We offer you some short verses or gathas to print at home to support your mindfulness practice.
Gathas are short verses that we can recite during our daily activities to help us return to the present moment and dwell in mindfulness. As exercises in both meditation and poetry, gathas are an essential part of Zen Buddhist tradition. Using a gatha doesn’t require any special knowledge or religious practice. Some people like to memorize a favorite verse that they find they can come back to again and again. Others just like to write the verse down in a place they are likely to see it often.
The use of gathas goes back for over two thousand years. When Thich Nhat Hanh entered the Tu Hieu Monastery in Vietnam as a novice in 1942, he received a copy of Gathas for Everyday Use, compiled by the Chinese meditation master Du Ti. Du Ti’s. He called it a “warrior’s manual on strategy.”
At Plum Village in France, we practice gathas when we wake up, when we enter the meditation hall, during meals, and when we wash the dishes. In fact, we recite gathas silently throughout the entire day to help us attend to the present moment. One summer, in order to help the children and adults at Plum Village practice mindfulness, we began assembling gathas relevant for life today.
We often become so busy that we forget what we are doing or even who we are. I know people who say they even forget to breathe! We forget to look at the people we love and to appreciate them until it is too late. Even when we have some leisure time, we don’t know how to get in touch with what is going on inside and outside of ourselves. So we turn on the television or pick up the telephone as if we might be able to escape from ourselves.
To meditate is to be aware of what is going on—in our bodies, our feelings, our minds, and in the world. When we settle into the present moment, we can see beauties and wonders right before our eyes—a newborn baby, the sun rising in the sky. We can be very happy just by being aware of what is in front of us.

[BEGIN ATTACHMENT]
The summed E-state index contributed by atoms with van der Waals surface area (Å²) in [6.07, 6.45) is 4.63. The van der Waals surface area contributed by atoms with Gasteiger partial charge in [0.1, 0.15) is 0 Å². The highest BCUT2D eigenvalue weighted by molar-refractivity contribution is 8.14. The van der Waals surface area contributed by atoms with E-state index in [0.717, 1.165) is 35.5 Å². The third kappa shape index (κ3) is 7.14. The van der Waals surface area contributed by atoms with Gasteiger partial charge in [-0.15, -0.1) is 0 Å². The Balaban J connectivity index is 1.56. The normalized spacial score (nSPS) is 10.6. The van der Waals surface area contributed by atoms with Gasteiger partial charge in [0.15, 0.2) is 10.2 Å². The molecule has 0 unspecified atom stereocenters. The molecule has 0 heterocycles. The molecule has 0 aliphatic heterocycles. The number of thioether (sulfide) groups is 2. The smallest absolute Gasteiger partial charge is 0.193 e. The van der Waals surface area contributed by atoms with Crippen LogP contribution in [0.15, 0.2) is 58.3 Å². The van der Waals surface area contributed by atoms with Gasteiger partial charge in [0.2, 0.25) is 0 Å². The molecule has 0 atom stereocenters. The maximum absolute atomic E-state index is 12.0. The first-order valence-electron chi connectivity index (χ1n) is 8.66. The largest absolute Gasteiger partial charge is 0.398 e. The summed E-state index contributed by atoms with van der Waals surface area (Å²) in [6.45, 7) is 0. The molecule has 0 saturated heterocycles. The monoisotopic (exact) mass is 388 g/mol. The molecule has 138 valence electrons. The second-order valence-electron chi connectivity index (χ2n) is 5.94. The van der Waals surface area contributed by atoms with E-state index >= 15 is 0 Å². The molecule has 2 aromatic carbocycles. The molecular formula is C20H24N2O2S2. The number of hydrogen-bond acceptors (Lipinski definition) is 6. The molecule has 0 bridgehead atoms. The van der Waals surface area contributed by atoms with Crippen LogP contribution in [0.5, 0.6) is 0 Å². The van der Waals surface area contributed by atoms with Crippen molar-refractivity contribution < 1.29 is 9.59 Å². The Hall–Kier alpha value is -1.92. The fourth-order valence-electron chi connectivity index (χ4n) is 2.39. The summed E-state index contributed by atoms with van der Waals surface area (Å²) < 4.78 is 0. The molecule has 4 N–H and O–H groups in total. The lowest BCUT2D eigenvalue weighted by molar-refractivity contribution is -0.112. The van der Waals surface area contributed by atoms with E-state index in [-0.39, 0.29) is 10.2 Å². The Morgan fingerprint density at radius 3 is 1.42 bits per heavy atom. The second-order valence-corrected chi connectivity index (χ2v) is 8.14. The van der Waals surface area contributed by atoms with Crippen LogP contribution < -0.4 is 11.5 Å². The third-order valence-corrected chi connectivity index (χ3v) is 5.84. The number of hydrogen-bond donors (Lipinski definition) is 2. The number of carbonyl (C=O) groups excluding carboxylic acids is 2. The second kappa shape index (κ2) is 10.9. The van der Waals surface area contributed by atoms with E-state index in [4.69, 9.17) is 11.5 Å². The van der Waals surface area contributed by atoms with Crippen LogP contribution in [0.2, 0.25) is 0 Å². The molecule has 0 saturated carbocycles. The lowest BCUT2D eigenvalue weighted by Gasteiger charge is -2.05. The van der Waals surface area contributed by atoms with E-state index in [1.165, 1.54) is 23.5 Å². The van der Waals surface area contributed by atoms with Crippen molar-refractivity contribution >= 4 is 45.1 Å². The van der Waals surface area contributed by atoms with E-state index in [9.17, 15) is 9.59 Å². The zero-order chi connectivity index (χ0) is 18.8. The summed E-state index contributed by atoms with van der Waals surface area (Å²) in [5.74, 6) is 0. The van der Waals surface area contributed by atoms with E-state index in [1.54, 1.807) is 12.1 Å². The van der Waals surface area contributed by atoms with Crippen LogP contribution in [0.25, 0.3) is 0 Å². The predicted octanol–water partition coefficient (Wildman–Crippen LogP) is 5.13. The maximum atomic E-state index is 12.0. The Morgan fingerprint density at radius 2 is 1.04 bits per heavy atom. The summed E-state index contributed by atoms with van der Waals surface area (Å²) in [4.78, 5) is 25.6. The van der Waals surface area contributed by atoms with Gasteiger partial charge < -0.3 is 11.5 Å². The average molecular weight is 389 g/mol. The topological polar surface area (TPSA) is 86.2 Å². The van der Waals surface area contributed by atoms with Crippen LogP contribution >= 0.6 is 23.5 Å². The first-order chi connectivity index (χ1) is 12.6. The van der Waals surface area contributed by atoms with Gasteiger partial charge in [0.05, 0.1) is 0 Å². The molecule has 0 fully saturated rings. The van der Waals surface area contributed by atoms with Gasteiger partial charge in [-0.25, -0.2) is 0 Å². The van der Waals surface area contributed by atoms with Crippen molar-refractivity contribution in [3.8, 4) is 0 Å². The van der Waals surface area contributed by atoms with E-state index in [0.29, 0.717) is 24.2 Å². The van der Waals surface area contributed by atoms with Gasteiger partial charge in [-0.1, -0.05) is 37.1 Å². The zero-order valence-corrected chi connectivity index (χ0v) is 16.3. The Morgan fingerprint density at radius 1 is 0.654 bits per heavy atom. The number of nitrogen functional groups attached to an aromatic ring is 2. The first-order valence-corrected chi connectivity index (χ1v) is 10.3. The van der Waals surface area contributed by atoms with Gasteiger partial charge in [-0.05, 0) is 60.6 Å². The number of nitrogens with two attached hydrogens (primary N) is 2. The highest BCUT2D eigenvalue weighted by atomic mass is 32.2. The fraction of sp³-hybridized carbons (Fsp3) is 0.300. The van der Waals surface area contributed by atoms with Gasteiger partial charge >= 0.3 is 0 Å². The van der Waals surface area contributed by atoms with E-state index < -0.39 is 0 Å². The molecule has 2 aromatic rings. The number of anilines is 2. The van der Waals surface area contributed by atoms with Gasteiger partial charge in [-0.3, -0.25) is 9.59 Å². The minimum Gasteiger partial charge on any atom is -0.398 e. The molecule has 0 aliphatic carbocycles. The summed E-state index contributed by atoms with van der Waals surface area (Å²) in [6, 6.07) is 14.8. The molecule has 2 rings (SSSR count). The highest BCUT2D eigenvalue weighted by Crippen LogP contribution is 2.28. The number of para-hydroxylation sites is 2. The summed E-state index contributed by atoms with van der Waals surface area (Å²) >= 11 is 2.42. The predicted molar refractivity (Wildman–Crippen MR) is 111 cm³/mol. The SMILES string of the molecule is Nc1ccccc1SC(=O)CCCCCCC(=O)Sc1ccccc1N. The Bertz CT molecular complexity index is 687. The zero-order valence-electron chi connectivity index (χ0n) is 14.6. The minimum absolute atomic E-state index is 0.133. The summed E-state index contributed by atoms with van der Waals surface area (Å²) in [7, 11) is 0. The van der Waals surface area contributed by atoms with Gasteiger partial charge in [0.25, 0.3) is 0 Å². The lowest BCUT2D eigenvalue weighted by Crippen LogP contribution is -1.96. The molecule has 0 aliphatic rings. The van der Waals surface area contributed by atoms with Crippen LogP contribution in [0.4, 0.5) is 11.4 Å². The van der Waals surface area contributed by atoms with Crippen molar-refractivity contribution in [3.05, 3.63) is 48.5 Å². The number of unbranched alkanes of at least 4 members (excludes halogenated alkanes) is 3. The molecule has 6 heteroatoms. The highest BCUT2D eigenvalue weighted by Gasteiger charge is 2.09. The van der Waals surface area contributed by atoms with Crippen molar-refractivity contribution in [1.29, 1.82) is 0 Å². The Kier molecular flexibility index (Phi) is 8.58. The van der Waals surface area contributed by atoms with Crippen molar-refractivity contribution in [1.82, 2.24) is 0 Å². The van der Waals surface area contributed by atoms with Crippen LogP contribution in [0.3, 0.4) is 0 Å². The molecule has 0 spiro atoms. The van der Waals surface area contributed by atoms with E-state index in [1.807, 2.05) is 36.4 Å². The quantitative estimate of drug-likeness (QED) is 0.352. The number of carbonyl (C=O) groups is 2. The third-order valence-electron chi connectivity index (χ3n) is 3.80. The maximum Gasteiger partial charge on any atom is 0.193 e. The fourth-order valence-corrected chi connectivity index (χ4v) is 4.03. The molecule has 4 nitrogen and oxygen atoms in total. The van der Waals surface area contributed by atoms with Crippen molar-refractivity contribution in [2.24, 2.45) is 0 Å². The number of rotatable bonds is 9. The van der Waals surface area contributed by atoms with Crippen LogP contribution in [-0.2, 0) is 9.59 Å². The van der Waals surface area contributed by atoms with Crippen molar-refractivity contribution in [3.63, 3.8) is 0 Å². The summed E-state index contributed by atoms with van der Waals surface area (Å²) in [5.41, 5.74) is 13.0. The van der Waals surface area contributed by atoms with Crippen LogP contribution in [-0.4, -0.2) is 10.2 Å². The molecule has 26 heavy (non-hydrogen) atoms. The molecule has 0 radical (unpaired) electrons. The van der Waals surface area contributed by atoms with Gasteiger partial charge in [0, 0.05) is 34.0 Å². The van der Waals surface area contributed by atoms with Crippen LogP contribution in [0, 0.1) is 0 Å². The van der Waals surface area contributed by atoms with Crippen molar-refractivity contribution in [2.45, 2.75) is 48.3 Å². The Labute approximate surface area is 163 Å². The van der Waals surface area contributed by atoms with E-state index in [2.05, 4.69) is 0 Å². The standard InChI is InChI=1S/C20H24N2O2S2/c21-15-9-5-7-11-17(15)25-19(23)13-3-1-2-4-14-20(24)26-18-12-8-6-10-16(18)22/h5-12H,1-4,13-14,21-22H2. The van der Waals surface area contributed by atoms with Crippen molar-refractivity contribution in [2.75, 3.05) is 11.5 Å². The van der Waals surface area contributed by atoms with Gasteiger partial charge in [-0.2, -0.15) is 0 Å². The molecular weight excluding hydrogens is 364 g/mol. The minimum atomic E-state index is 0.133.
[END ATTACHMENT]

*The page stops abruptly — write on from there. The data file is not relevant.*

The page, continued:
Reciting gathas is one way to help us dwell in the present moment. We can combine the gatha with our breathing like this:
- Breathe in and recite the first line
- Breathe out and recite the second line
- Breathe in again and recite the third line
- Breathe out and recite the final line
When we focus our mind on a gatha, we return to ourselves and become more aware of each action. When the gatha ends, we continue our activity with heightened awareness. When we drive a car, signs can help us find our way. The sign and the road become one, and we see the sign all along the way until the next sign. When we practice with gathas, the gathas and the rest of our life become one, and we live our entire lives in awareness. This helps us very much, and it helps others as well. We find that we have more peace, calm, and joy, which we can share with others.
We would like to offer you a series of gathas with illustrations that you can print out and put in places you will see easily to help you come back to the present moment. (You can right click and save the images below or download this pdf with all four.)
For example, when you touch a light switch, you can stop for a few seconds to recite this gatha before you turn on the light. Not only will there be light in the room, but there will also be light within you. Dwelling in the present moment is a miracle. Every illusion and random thought will disappear, just as darkness disappears when the light comes on. When we are mindful, we get in touch with the refreshing, peaceful, healing elements within ourselves and around us. Peace and joy are available anytime.
As exercises in both meditation and poetry, gathas are a key part of the Zen tradition. When you memorize a gatha, it will come to you quite naturally when you are doing the related activity, be it turning on the water or drinking a cup of tea. You don’t need to learn all the verses at once. You can find one or two that resonate with you and learn more over time. After some time, you may find that you have learned all of them and are even creating your own.
When Thich Nhat Hanh wrote the gathas for using the telephone, driving a car, and turning on the computer, he did so within the tradition that he inherited from his teachers. You are now one of the inheritors of this tradition. Composing your own gathas to fit the specific circumstances of your life is one wonderful way to practice mindfulness. Please do share with us gathas that you create by yourself.